Exercise is undeniably important. It is the key to maintaining a healthy lifestyle and body. Now, thanks to the Engineering for a Sustainable World club (ESW), exercise is good for the environment too. ESW designed a bike that won a contest hosted by the American Society of Engineering Education (ASEE).
In 2016, the Student Athletic Advisory Committee (SAAC) approached Sophomore ESW co-leader Ben Zook about creating a stationary exercise bike that could pump power into EMU’s electrical grid, “with the ultimate goal of putting the bike into the gym,” said Zook. The project was funded by EarthKeepers’ sustainability mini-grant contest that was held in the spring of 2016.
“To put it simply,” Zook said, “the bike converts mechanical energy to electrical energy through the use of a motor. When electric motors are usually used, a battery is attached to them that makes them spin. [That system] also works backwards. If an individual physically spins the motor, electric energy is produced. That’s how this bike works — the rider pedals the bike and the chain is attached to the motor. Electricity is produced and sent into a grid tie inverter that converts the direct current into alternating current that can be transferred to a standard outlet. We can simply plug the bike into the outlet and it produces a flow of energy back into the grid.”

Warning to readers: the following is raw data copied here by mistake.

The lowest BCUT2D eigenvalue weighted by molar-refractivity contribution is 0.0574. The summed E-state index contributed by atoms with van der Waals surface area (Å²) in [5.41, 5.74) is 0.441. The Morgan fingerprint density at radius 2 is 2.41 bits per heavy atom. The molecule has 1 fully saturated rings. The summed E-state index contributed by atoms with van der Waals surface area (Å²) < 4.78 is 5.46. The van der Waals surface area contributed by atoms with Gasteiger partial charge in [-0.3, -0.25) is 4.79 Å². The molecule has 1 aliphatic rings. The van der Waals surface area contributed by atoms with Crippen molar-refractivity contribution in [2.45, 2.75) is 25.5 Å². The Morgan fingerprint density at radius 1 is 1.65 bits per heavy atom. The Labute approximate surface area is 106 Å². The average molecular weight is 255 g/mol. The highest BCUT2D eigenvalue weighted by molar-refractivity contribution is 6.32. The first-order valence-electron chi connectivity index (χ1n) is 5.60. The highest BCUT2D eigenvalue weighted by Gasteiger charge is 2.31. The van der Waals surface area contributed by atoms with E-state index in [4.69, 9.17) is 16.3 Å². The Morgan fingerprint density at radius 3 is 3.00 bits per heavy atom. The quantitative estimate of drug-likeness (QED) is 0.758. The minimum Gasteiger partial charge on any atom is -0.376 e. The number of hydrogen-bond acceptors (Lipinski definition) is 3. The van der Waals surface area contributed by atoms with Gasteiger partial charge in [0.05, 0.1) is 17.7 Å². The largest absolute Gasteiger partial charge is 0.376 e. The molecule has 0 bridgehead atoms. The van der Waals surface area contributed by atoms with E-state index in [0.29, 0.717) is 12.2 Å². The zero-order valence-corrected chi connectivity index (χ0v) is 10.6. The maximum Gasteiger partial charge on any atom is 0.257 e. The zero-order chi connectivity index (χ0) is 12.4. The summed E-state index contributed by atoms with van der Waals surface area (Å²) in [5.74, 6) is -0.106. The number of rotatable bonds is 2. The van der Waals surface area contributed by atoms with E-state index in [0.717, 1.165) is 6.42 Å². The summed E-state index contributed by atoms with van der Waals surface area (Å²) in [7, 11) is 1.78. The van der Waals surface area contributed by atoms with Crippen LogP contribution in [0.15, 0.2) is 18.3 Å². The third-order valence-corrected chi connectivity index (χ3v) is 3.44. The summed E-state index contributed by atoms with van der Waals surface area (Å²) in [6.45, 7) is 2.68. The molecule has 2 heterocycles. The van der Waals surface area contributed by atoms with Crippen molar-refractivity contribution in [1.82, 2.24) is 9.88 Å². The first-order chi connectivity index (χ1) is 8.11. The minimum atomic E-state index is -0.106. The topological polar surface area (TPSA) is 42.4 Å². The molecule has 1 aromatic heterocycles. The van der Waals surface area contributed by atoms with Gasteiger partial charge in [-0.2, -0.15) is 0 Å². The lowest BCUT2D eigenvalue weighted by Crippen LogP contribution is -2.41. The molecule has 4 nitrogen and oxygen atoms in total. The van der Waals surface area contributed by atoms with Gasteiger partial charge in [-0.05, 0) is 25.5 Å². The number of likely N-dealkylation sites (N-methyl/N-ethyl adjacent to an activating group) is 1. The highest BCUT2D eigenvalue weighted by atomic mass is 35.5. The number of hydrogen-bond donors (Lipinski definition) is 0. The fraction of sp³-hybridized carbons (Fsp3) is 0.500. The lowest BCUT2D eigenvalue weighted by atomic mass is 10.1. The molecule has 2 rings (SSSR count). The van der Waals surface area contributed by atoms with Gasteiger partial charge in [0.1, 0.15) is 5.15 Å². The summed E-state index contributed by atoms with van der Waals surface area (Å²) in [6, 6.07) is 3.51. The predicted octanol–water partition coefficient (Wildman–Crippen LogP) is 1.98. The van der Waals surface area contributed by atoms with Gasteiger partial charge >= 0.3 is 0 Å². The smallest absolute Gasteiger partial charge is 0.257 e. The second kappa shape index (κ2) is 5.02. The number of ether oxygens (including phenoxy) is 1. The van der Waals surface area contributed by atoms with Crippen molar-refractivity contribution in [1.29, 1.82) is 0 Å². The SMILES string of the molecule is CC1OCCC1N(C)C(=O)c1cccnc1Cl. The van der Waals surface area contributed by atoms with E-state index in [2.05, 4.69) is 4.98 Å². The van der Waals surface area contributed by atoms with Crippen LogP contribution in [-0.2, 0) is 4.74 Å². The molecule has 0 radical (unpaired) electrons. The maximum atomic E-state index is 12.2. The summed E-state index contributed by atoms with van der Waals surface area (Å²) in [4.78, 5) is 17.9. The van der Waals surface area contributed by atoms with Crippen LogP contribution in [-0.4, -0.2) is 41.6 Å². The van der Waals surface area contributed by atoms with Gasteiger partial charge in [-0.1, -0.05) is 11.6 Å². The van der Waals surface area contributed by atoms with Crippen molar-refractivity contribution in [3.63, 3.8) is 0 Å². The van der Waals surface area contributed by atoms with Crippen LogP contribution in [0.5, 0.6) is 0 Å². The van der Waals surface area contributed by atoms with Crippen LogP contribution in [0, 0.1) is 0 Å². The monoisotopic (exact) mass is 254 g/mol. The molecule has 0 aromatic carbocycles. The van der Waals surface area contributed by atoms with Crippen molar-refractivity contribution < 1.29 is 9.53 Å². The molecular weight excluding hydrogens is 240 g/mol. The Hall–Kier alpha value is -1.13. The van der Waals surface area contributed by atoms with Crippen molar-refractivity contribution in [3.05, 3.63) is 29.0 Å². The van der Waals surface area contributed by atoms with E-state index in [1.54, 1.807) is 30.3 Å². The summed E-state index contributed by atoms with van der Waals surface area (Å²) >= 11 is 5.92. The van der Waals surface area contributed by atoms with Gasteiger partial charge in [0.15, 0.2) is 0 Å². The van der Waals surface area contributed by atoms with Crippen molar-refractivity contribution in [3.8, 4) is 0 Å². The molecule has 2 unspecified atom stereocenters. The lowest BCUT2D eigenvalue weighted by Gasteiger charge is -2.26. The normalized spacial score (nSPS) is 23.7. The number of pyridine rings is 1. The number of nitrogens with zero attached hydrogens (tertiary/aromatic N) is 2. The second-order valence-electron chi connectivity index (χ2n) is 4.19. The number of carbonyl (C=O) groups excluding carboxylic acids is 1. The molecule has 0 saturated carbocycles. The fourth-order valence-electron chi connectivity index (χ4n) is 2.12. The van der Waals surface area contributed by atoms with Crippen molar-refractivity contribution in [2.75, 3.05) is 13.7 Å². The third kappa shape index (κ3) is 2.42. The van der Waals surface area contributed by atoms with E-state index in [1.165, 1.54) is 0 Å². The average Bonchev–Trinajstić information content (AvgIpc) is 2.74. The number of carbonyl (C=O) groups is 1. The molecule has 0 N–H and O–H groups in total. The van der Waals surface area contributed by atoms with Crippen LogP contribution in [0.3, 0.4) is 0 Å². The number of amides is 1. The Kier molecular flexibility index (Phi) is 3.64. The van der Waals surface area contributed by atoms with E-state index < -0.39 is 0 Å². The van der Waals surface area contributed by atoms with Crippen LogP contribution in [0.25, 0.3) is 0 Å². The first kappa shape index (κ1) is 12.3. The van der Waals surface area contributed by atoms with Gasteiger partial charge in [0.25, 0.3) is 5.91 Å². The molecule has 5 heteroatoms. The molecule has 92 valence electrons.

Simply or not, the bike works. “If we had a million bikes, we could offset the cost of [EMU’s] electric bill,” Zook said. “Obviously one bike creates a very small difference, but the point was to raise awareness for exercising in cleaner ways other than running a treadmill that burns through a lot of electricity.
Sophomore ESW co-leader Dylan Grove and First-year James Paetkau went on to design a poster explaining the bike’s design and enter it into ASEE’s Zone 2 conference poster contest, hosted in Puerto Rico. Grove and Paetkau travelled down to Puerto Rico with the poster. Assistant Professor of Engineering Esther Tian had led groups to the contest before and took care of the details during this entry.
The poster took first prize among the first-year-sophomore division. “[The contest] was a room with a bunch of free-standing poster boards. We stood by our poster and talked to anyone who asked us questions or had any input,” Grove said. “A lot of [people had] suggestions for what we could do in the future. A couple of people told us the next step was [to figure out] how to store the energy. One guy wanted us to power his TV.”
Some competitors were from larger schools like the University of Florida, West Virginia University, and Virginia Commonwealth University. “It was energizing to hear that we were able to compete with our engineering programs around the country,” Zook said.
The bike was a group effort. The final project included funding from Earthkeepers, welding done by Fleet and Equipment Coordinator Henry Bowser, and good old-fashioned ingenuity from the students in the ESW club.